10 Tips for a Better Parent-Teen Relationship
As teens grow, parents and teens typically struggle for control. In order for your teen to become a productive young adult, you must allow them to have some independence. The tips below will help you balance your role as a parent, as you help shape your teen into the productive citizen her or she will become.
Talk with your teen, not at him. Make every effort to avoid arguing with your teenager, because it will only lead to more conflict and possibly saying things you don’t really mean. When you are upset, I recommend you take a break and try to address the issue again later under calmer circumstances.
Teens are always watching. You expect your teens to be trustworthy, caring and responsible citizens. Keep in mind teens are watching your actions to see if you have those same qualities. Be a good role model. You must lead by example in this case.
Be clear about your expectations. It is easier to hold your teen accountable for rules established well in advance. Be clear about the consequences if rules are broken. Create an accountability contract with your teen and have him or her sign it. Follow through on what you say will be the punishment. If negative actions result in loss of privileges for a week, many teens will be motivated to make wiser choices.
Keep your conversations confidential. Offer your teen the opportunity to have confidential discussions with you. Avoid sharing with everyone in your family what the two of you discussed. Your teen needs to feel safe when he or she communicates with you openly. Whatever you do, don’t bring the private discussion up during an argument or when you are angry.
Keep an open door policy. Let your child know that he can come to you at any time to talk about anything. This is important for developing and maintaining a good parent-teen relationship. When he comes to you with something, stop and take the time to listen, talk and connect with him. If you want any relationship to work, it requires time, energy and effort.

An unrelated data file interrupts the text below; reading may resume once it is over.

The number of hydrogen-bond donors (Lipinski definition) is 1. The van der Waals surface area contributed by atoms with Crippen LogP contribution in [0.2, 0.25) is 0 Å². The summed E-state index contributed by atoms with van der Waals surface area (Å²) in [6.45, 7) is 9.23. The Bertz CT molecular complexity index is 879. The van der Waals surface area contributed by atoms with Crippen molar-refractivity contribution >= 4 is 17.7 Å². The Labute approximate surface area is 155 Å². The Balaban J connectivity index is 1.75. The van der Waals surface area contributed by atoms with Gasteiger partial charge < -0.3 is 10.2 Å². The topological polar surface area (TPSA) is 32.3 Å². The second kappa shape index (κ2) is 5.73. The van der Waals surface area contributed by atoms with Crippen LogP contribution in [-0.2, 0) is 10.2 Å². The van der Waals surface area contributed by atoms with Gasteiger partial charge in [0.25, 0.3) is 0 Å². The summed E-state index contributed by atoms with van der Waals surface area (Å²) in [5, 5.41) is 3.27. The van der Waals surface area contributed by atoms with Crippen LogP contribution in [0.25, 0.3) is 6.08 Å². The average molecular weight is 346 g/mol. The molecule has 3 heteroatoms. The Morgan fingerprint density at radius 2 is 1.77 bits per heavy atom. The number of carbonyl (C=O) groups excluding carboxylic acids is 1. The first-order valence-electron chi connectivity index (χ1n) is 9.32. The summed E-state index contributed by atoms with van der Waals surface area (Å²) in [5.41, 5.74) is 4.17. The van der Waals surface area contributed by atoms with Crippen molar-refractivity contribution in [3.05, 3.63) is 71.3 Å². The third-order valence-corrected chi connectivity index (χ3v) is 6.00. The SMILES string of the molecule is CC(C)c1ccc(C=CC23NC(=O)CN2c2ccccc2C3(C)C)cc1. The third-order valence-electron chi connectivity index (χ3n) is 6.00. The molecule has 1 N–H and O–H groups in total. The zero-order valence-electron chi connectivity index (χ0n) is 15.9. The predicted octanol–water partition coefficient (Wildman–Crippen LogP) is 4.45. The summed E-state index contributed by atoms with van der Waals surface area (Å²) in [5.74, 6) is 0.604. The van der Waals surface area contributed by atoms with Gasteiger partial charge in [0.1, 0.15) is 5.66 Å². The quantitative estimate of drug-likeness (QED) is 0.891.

Be real. Being a father or mother doesn’t mean you are perfect. It is appropriate to admit your own mistakes to your teen. This will not only help her understand you are human too, but she may learn from your mistakes. Be quick to apologize when you know you handled a situation wrong.
Know your teen’s interests. Get to know the music and movies that teens are interested in so you can determine the appropriateness of the content. You will not be able to control everything your teen sees and hears. However, you can talk to your teen about listening to things that match the values you are helping them establish.
Talk about sex. You should have candid discussions with your teens about sex and the risks associated with having sex, the lasting effects of being a young parent, the importance of abstinence.
“Catch them doing something right!” Identify moments that your teen is doing exactly what you requested and thank him for doing the right thing. It is always good to openly share you proud you are of your teen. This helps him have a clear understanding about how you feel about positive actions. Proudly mention your teen’s accomplishments in front of other family and friends, within earshot. This will help your teen see the high regard you have for him.
Pick your battles wisely. Every battle is not worth fighting. Decide which issues you will let go and which ones you will address with your teen.
Watch Daily Balance with Kim Jacobs, www.dailybalancewithkim.tv on PBS – WTVI Saturdays at 10 a.m. Tune in Wednesdays for Kim’s Daily Balance segment on Charlotte Today at 11 a.m., on WCNC – News Channel 36. Need some balance? Email Kim Jacobs at firstname.lastname@example.org and ask her your questions about family balance.